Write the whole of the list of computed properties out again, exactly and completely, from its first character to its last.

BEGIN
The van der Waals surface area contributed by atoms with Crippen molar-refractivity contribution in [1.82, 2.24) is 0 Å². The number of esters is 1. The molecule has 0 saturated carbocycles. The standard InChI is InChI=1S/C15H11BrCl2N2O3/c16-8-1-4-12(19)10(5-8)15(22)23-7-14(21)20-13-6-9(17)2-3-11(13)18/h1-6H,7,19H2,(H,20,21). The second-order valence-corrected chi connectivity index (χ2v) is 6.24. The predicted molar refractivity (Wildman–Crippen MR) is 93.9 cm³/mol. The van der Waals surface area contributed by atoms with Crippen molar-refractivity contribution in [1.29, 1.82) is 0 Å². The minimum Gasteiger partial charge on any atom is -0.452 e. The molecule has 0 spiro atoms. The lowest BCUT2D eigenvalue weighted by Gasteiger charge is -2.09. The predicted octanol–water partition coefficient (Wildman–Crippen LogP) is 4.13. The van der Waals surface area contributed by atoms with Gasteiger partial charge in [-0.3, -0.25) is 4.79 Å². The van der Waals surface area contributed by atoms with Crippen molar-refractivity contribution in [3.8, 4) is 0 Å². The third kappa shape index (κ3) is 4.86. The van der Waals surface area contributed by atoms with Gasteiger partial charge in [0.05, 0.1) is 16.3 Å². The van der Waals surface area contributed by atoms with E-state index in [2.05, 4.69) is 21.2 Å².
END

The van der Waals surface area contributed by atoms with Crippen molar-refractivity contribution in [1.82, 2.24) is 0 Å². The number of esters is 1. The molecule has 0 saturated carbocycles. The standard InChI is InChI=1S/C15H11BrCl2N2O3/c16-8-1-4-12(19)10(5-8)15(22)23-7-14(21)20-13-6-9(17)2-3-11(13)18/h1-6H,7,19H2,(H,20,21). The second-order valence-corrected chi connectivity index (χ2v) is 6.24. The predicted molar refractivity (Wildman–Crippen MR) is 93.9 cm³/mol. The van der Waals surface area contributed by atoms with Crippen molar-refractivity contribution in [1.29, 1.82) is 0 Å². The minimum Gasteiger partial charge on any atom is -0.452 e. The molecule has 0 spiro atoms. The lowest BCUT2D eigenvalue weighted by Gasteiger charge is -2.09. The predicted octanol–water partition coefficient (Wildman–Crippen LogP) is 4.13. The van der Waals surface area contributed by atoms with Gasteiger partial charge in [-0.3, -0.25) is 4.79 Å². The van der Waals surface area contributed by atoms with Crippen molar-refractivity contribution in [3.8, 4) is 0 Å². The third kappa shape index (κ3) is 4.86. The van der Waals surface area contributed by atoms with Gasteiger partial charge in [0.05, 0.1) is 16.3 Å². The van der Waals surface area contributed by atoms with E-state index in [2.05, 4.69) is 21.2 Å².